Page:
A320146


a(n) = 2*prime(n) modulo (prime(n1) + prime(n+1)).


1



6, 0, 14, 2, 26, 2, 38, 46, 4, 62, 2, 2, 86, 94, 0, 4, 122, 2, 2, 146, 2, 166, 178, 4, 2, 206, 2, 218, 226, 10, 262, 4, 278, 8, 302, 0, 2, 334, 0, 4, 362, 8, 386, 2, 398, 0, 8, 2, 458, 466, 4, 482, 4, 0, 0, 4, 542, 2, 2, 566, 586, 10, 2, 626, 634, 8, 674, 8, 698, 706, 718, 2, 0, 2, 766, 778, 4, 802, 818, 8, 842
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OFFSET

2,1


COMMENTS

This sequence has to do with the relative position of primes with respect to their adjacent primes:
(i) if prime(n) is closer to its predecessor than to its successor, then a(n) = 2*prime(n);
(ii) if prime(n) is closer to its successor than to its predecessor, then a(n) = 2*prime(n)  prime(n1)  prime(n+1); and
(iii) if prime(n) is equidistant from its predecessor and its successor, then a(n) = 0.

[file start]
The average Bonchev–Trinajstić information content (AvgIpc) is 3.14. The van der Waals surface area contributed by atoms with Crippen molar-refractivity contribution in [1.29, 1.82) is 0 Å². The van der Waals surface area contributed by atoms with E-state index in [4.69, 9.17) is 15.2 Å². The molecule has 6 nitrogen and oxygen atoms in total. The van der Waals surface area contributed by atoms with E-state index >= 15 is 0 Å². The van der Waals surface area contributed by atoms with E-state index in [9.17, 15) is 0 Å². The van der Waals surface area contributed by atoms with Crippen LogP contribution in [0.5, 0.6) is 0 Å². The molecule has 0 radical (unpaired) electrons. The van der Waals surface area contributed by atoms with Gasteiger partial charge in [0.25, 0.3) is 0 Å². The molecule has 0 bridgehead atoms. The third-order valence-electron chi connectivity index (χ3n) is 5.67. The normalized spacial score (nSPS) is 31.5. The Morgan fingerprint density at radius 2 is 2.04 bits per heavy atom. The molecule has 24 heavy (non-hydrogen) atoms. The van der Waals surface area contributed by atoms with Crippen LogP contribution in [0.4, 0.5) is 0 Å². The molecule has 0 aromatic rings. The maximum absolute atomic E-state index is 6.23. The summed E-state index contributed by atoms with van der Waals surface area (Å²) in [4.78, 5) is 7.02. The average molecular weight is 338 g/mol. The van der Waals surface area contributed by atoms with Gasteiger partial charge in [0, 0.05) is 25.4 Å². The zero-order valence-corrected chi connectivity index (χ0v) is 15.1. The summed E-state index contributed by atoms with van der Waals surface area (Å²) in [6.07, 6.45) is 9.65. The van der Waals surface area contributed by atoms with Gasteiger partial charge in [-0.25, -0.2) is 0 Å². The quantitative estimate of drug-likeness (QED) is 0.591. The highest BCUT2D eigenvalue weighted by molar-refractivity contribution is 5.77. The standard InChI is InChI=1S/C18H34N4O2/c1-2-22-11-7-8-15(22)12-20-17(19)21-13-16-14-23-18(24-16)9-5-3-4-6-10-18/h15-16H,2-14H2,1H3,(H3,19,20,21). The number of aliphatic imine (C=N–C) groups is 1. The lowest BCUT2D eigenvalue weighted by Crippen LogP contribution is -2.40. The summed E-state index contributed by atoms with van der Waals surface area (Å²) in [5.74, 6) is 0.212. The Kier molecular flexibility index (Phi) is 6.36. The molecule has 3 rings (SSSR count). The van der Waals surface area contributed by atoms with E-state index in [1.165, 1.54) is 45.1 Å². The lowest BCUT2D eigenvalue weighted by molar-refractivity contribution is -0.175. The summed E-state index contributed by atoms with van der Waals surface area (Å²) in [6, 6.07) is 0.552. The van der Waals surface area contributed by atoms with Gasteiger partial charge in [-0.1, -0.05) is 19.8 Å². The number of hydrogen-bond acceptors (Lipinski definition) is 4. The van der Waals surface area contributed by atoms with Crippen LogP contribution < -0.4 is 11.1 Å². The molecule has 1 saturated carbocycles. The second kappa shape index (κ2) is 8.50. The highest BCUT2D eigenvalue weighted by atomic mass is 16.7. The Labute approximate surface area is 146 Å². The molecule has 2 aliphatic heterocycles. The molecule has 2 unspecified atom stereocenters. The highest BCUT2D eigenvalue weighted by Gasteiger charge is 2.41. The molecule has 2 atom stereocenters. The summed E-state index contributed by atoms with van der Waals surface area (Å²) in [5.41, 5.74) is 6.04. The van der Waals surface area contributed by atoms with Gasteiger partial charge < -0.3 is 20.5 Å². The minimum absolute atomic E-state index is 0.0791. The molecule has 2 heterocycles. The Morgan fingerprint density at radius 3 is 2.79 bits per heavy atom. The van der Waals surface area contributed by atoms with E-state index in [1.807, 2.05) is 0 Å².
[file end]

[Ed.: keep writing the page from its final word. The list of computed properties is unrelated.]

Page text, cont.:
Is lim_{n > infinity} (Sum_{i=1..n} a(i))/(Sum_{i=1..n} prime(i)) finite? If so, what is its value?


LINKS



MAPLE

seq(modp(2*ithprime(n), (ithprime(n1)+ithprime(n+1))), n=2..90); # Muniru A Asiru, Oct 07 2018


MATHEMATICA

Table[Mod[2*Prime[n], Prime[n1] + Prime[n+1]], {n, 2, 120}]
Mod[2#[[2]], #[[1]]+#[[3]]]&/@Partition[Prime[Range[90]], 3, 1] (* Harvey P. Dale, Jan 03 2019 *)


PROG

(PARI) a(n) = 2*prime(n) % (prime(n1) + prime(n+1)); \\ Michel Marcus, Oct 18 2018


CROSSREFS



KEYWORD

nonn


AUTHOR



STATUS

approved